Former prison seamstress Joyce Mitchell sobbed as she was sentenced Monday to up to seven years in prison for helping two convicts escape with tools smuggled in hamburger meat.
“If I could take it all back I would,” Mitchell said in a choked voice. “I live with regret every day and will for the rest of my life.”
She said she only helped the inmates, David Sweat and Richard Matt, because she feared they would hurt her family.
“I just don’t find that explanation credible,” Clinton County Court Judge Kevin Ryan told her as he imposed a sentence of 2-1/3 to 7 years in prison on a contraband count.
51-year-old, Joyce Mitchell, pleaded guilty in July in a deal that allowed her to sidestep charges for an alleged plot to kill her husband and for any sexual contact with Sweat and Matt.
Even though the actual sentence was already set as part of the plea bargain, Mitchell suggested to the judge that he might go easier on her, suggesting she would wear an ankle bracelet for the rest of her life.
“I’m hoping you will have mercy on me,” she said.
Ryan noted that he had received letters from the public urging him to give Mitchell a stiffer sentence and explained she was getting the maximum for the charge in her plea.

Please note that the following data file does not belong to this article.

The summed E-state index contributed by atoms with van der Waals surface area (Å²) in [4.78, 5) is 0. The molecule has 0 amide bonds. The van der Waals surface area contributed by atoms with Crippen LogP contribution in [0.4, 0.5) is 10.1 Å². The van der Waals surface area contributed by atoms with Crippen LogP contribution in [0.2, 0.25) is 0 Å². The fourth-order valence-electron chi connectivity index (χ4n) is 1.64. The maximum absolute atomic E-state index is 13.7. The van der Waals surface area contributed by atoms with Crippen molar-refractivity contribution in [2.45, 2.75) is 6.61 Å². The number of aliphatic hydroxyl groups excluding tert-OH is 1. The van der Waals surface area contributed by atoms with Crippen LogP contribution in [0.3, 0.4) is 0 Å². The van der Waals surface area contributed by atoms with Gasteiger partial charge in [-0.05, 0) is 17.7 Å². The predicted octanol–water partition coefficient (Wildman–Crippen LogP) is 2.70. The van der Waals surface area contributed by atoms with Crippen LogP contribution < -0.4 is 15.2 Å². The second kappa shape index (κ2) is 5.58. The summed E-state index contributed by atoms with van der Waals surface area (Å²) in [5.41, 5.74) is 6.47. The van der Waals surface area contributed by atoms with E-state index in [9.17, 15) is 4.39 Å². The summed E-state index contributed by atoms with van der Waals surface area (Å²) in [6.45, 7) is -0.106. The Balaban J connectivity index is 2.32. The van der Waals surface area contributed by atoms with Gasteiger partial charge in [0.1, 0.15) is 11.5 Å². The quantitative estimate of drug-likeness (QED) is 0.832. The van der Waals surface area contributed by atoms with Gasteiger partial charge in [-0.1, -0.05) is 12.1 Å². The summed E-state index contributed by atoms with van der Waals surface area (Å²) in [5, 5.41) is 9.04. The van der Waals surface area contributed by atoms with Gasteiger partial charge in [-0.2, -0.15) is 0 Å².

Prosecutors are also seeking restitution of almost $120,000 to cover the cost of repairing the cell walls that Matt and Sweat cut through to bust out of the Clinton County Correctional Facility on June 6.
Mitchell’s lawyer objected to the sum, which will be the subject of a hearing at a later date — and he also suggested that Matt and Sweat may have had other accomplices who have not been caught.
“I believe there was other assistance somehow provided to these men,” the defense lawyer. Stephen Johnston told the judge.
Prosecutors say Mitchell supplied the inmates with a drill bit and hacksaws that she smuggled in meat. They cut holes in their cells, hacked their way through underground pipes and tunnels and crawled out through a manhole.